Nomination of John Douglas Scanlan to be United States Ambassador to Yugoslavia
May 28, 1985
The President today announced his intention to nominate John Douglas Scanlan, of Hawaii, a career member of the Senior Foreign Service, Class of Minister-Counselor, as Ambassador to the Socialist Federal Republic of Yugoslavia. He would succeed David Anderson.
Mr. Scanlan served in the United States Navy in 1945 - 1946 and was an instructor at the University of Minnesota in 1955. In 1956 he entered the Foreign Service as intelligence research officer in the Department. In 1958 - 1960 he was general servicies officer in Moscow. He attended Polish language training at the Foreign Service Institute in 1960 - 1961. He was consular officer, then political officer in Warsaw (1961 - 1965), political officer in Montevideo (1965 - 1967), and principal officer in Poznan (1967 - 1969). In 1969 - 1971 he was senior State Department representative, NMCC, JCS, at the Pentagon and officer in charge of U.S. - U.S.S.R. bilateral affairs in the Department in 1971 - 1973. He was counselor for political affairs in Warsaw in 1973 - 1975 and was a member of the Executive Seminar in National and International Affairs at the Foreign Service Institute in 1975 - 1976. In the Department he was special assistant to the Director General of the Foreign Service in 1976 - 1977 and on detail to the United States Information Agency as Deputy Director for Europe in 1977 - 1979. In 1979 - 1981 he was deputy chief of mission in Belgrade. In 1981 - 1982 he was Deputy Assistant Secretary of State for European Affairs in the Department, and in 1983 - 1984 he was a foreign affairs fellow at the Fletcher School of Law and Diplomacy, Tufts University, in Medford, MA. In 1984 he became Chairman of the United States delegation to the Conference on Security and Cooperation in Europe (CSCE) Cultural Forum Preparatory Conference. Since 1985 he has been in the Bureau of European Affairs.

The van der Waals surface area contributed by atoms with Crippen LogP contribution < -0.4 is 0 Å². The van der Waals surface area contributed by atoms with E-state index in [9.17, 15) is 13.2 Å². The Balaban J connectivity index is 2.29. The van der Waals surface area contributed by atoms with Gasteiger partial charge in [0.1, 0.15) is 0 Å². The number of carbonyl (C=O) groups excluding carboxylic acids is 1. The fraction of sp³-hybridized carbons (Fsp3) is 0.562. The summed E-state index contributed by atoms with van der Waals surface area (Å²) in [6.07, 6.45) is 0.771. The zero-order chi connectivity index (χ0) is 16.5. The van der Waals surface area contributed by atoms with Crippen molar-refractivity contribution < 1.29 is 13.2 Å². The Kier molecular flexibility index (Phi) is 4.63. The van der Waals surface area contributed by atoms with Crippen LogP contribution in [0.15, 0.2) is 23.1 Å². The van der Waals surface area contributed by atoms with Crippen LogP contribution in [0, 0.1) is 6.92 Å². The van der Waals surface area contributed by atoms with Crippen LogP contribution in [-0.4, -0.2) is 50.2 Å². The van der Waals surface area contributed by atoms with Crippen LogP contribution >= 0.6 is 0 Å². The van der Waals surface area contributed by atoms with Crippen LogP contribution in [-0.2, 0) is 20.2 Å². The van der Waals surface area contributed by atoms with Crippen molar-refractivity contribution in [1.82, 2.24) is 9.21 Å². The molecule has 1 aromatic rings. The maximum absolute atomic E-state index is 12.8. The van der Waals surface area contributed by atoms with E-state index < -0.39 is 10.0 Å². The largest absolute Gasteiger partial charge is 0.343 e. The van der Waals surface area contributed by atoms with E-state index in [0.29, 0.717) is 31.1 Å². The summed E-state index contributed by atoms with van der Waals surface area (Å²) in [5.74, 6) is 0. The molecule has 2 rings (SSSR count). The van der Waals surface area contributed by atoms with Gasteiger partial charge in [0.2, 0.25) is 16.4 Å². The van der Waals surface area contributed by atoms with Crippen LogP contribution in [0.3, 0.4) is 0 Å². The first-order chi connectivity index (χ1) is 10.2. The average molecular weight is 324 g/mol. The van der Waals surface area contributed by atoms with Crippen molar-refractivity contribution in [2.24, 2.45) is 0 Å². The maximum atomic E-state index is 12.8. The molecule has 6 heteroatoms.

Mr. Scanlan graduated from the University of Minnesota (B.A., 1952; M.A., 1955). His foreign languages are Polish, Russian, Serbo-Croatian, Spanish, and French. He was born December 20, 1927, in Thief River Falls, MN. He is married to the former Margaret Anne Calvi, and they have four children.
Nomination of Thomas B. Day To Be a Member of the National Science Board
May 28, 1985
The President today announced his intention to nominate Thomas B. Day to be a member of the National Science Board, National Science Foundation, for a term expiring May 10, 1990. He would succeed Michael Kasha.
Since 1978 Dr. Day has been president of San Diego State University in California. Previously, he was at the University of Maryland as acting vice chancellor for academic affairs (1977 - 1978); special assistant to the chancellor (1977); and vice chancellor for academic planning and policy (1970 - 1977). He was a member of the faculty of the University of Maryland in 1957 - 1965 as a research associate and professor.
He graduated from the University of Notre Dame (B.S., 1952) and Cornell University (Ph.D., 1957). He is married, has nine children, and resides in San Diego, CA. He was born March 7, 1932, in New York, NY.